Identification of N. gonorrhoeae infections with reduced ceftriaxone susceptibility can be a sign of emerging resistance. CDC-recommended treatment is still highly effective. To date, CDC has not identified a confirmed case in the United States of unsuccessful gonorrhea treatment due to resistance to recommended therapy.


Actions for Providers/Recommendations:


  • Screen for gonorrhea using nucleic acid amplification tests (NAATs):
    • Screening should be performed at all anatomic sites of sexual exposure regardless of condom use, using pharyngeal swabs, rectal swabs, and either urethral/endocervical/ vaginal swabs or urine specimens.
    • Women: annually in sexually active women <25 years old and women ≥25 if at increased risk for STIs (e.g., a new sex partner, multiple sex partners, a sex partner with concurrent partners, a sex partner with an STI, any STI during pregnancy, and exchange of sex for money or drugs). Pharyngeal and rectal gonorrhea screening can be considered in women based on reported sexual behaviors and exposure, through shared clinical decision making.
    • Men who have sex with men (MSM): annually in all sexually active MSM and every 3 to 6 months in those with increased risk. Screening recommendations for transgender and gender diverse people should be adapted based on anatomy and reported sexual behaviors and exposure.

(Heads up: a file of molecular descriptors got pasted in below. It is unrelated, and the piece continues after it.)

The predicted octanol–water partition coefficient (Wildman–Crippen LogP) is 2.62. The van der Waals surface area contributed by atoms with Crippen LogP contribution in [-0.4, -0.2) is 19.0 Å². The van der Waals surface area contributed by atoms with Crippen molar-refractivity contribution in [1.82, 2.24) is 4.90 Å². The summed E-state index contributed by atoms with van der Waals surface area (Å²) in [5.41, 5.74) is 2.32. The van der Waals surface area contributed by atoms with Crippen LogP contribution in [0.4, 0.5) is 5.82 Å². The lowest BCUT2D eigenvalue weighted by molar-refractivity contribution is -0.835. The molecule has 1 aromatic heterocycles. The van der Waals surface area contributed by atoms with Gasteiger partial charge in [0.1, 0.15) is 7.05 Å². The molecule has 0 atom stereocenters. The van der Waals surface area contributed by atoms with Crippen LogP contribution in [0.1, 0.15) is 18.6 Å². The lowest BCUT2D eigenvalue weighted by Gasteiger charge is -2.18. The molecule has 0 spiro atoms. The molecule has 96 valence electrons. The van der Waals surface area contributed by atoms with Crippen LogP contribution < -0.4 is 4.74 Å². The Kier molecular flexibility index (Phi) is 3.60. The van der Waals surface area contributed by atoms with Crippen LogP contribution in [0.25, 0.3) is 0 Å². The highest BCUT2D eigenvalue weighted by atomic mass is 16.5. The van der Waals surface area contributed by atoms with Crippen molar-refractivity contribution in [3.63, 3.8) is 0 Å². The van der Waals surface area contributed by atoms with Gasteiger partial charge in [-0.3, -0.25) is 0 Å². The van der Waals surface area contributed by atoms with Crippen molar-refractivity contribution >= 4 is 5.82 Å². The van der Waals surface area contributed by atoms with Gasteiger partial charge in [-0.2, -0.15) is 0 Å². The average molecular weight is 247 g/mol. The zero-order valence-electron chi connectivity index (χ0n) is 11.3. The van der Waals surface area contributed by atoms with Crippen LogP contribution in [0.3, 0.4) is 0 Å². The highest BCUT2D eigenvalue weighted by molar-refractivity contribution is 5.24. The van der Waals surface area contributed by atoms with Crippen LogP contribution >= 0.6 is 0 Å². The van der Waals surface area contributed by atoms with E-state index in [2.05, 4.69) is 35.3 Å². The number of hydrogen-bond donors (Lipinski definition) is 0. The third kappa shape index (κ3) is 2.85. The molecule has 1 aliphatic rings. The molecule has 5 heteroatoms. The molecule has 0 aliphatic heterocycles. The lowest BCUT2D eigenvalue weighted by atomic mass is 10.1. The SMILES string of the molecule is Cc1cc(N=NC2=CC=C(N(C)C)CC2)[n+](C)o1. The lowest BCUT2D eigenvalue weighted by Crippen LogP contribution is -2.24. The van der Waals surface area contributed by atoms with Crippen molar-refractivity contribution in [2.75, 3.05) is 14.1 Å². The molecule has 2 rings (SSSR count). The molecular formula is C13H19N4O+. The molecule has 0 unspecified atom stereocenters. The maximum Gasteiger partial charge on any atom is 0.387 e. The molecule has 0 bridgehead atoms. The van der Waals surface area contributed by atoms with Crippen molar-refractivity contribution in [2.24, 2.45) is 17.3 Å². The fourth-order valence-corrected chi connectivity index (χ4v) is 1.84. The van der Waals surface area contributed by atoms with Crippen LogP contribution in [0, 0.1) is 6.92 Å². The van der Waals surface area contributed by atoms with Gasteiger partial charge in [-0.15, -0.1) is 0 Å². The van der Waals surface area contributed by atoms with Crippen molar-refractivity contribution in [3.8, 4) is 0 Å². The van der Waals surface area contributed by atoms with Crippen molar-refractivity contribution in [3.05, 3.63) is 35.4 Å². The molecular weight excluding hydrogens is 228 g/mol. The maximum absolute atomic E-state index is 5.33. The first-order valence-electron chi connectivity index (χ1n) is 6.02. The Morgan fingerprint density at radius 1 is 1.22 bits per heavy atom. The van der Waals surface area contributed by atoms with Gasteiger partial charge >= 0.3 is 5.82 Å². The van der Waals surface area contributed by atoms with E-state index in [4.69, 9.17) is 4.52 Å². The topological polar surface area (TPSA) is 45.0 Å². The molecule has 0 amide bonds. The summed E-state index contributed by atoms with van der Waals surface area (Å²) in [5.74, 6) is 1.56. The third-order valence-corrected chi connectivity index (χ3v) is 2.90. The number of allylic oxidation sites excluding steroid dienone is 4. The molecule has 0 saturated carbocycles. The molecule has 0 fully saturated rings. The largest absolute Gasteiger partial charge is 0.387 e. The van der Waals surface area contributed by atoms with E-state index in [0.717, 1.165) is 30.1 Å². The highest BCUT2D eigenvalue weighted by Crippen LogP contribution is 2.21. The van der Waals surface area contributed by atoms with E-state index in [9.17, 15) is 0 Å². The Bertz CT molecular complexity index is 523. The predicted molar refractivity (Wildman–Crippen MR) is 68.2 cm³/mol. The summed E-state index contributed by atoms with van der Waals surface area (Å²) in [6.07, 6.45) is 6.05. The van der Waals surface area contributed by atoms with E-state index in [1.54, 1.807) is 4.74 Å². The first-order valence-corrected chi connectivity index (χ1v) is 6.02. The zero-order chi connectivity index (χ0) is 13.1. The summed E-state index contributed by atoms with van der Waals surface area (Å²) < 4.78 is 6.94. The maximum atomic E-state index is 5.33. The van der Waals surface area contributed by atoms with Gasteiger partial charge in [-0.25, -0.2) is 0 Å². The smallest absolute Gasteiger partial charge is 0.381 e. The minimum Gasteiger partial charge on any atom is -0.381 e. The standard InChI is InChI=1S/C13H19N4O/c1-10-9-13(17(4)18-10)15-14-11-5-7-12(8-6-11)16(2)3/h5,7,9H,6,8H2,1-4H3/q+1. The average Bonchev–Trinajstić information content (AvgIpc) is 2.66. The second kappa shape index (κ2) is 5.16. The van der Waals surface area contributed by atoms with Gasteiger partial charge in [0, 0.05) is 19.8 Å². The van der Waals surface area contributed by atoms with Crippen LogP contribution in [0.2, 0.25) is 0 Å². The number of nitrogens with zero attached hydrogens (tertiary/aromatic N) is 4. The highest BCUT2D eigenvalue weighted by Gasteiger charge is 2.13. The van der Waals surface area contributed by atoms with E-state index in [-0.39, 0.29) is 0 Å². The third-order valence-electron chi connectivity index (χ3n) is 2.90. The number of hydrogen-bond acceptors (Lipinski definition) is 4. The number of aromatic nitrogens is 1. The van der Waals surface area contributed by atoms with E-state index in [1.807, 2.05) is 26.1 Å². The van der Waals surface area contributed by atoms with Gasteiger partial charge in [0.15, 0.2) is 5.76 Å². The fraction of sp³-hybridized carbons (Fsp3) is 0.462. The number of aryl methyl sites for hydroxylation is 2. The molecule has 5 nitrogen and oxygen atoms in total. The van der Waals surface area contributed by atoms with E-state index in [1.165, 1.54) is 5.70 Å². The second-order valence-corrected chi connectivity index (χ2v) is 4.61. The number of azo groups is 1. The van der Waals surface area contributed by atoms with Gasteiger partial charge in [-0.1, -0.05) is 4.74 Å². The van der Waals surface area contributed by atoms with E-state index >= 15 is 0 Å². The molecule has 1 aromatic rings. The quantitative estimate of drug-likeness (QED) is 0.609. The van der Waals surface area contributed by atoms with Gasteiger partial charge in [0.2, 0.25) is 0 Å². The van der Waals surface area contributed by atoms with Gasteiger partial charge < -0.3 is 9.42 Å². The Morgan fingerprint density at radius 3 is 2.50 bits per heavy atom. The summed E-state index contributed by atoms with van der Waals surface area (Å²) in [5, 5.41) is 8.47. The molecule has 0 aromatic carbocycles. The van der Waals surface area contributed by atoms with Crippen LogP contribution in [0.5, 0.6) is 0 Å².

• Persons living with HIV: at initial HIV care visit and at least annually. More frequent screening might be appropriate depending on individual risk behaviors and local epidemiology.
    • Pregnant people: all pregnant people <25 years old and pregnant people ≥25 if at increased risk for STIs (i.e., a new partner, multiple partners, a sex partner with concurrent partners, a sex partner with an STD, any STD during pregnancy, and exchange of sex for food or housing):
      • If infected, treat immediately and retest within 3 months.
      • Retest during the third trimester if <25 years old or if at risk.
    • Rescreen all individuals (i.e., women, MSM, MSW, transgender and gender diverse people) with gonorrhea three months after treatment.
    • Conduct a test of cure for all cases of pharyngeal gonorrhea 7–14 days after initial treatment by using either culture or NAAT.
  • Treat gonorrhea (urethritis, cervicitis, and extra-genital gonorrhea) with: ceftriaxone 500 mg IM once (for persons weighing <150 kg) whenever possible (STI Treatment Guidelines). Evaluate and treat the patient’s sex partner(s) during the previous 60 days. [Include information on expedited partner therapy (EPT) if legal in your state.]
  • Remain vigilant for patients not responding to CDC-recommended treatment. Contact [local STD program] about treatment failures by calling [Name] at [Phone], after hours [Phone]. Symptoms that persist after treatment should be evaluated by culture for N. gonorrhoeae (with or without simultaneous NAAT), and any gonococci isolated should undergo culture-based antimicrobial susceptibility testing.
  • All persons who are diagnosed with gonorrhea should be screened for other STDs, including chlamydia, syphilis, and HIV. CDC STD screening recommendations can be found at STI Screening Recommendations